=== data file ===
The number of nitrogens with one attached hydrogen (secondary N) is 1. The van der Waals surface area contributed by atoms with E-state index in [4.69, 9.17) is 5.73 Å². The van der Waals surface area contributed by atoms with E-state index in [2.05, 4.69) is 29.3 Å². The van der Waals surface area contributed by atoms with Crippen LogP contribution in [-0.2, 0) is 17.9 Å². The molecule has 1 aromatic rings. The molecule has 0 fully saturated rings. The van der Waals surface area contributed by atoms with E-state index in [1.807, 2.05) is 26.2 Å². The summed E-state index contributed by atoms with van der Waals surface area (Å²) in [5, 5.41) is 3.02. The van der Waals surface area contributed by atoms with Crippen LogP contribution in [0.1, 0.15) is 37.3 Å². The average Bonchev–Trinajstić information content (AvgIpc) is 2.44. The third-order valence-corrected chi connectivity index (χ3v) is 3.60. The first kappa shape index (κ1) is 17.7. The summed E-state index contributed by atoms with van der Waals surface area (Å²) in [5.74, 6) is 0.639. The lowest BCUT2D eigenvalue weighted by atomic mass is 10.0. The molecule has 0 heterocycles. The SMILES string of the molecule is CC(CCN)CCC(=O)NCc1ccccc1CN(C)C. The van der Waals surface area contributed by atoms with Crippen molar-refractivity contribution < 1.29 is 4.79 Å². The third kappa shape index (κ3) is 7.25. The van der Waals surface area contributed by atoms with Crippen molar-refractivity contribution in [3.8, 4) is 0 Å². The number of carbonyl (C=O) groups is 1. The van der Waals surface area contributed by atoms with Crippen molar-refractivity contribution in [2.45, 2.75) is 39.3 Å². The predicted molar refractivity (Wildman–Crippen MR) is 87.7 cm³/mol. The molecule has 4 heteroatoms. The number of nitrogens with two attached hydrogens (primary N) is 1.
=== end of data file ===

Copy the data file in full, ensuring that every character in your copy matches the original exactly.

The number of nitrogens with one attached hydrogen (secondary N) is 1. The van der Waals surface area contributed by atoms with E-state index in [4.69, 9.17) is 5.73 Å². The van der Waals surface area contributed by atoms with E-state index in [2.05, 4.69) is 29.3 Å². The van der Waals surface area contributed by atoms with Crippen LogP contribution in [-0.2, 0) is 17.9 Å². The molecule has 1 aromatic rings. The molecule has 0 fully saturated rings. The van der Waals surface area contributed by atoms with E-state index in [1.807, 2.05) is 26.2 Å². The summed E-state index contributed by atoms with van der Waals surface area (Å²) in [5, 5.41) is 3.02. The van der Waals surface area contributed by atoms with Crippen LogP contribution in [0.1, 0.15) is 37.3 Å². The average Bonchev–Trinajstić information content (AvgIpc) is 2.44. The third-order valence-corrected chi connectivity index (χ3v) is 3.60. The first kappa shape index (κ1) is 17.7. The summed E-state index contributed by atoms with van der Waals surface area (Å²) in [5.74, 6) is 0.639. The lowest BCUT2D eigenvalue weighted by atomic mass is 10.0. The molecule has 0 heterocycles. The SMILES string of the molecule is CC(CCN)CCC(=O)NCc1ccccc1CN(C)C. The van der Waals surface area contributed by atoms with Crippen molar-refractivity contribution < 1.29 is 4.79 Å². The third kappa shape index (κ3) is 7.25. The van der Waals surface area contributed by atoms with Crippen molar-refractivity contribution in [3.8, 4) is 0 Å². The number of carbonyl (C=O) groups is 1. The van der Waals surface area contributed by atoms with Crippen molar-refractivity contribution in [2.45, 2.75) is 39.3 Å². The predicted molar refractivity (Wildman–Crippen MR) is 87.7 cm³/mol. The molecule has 4 heteroatoms. The number of nitrogens with two attached hydrogens (primary N) is 1.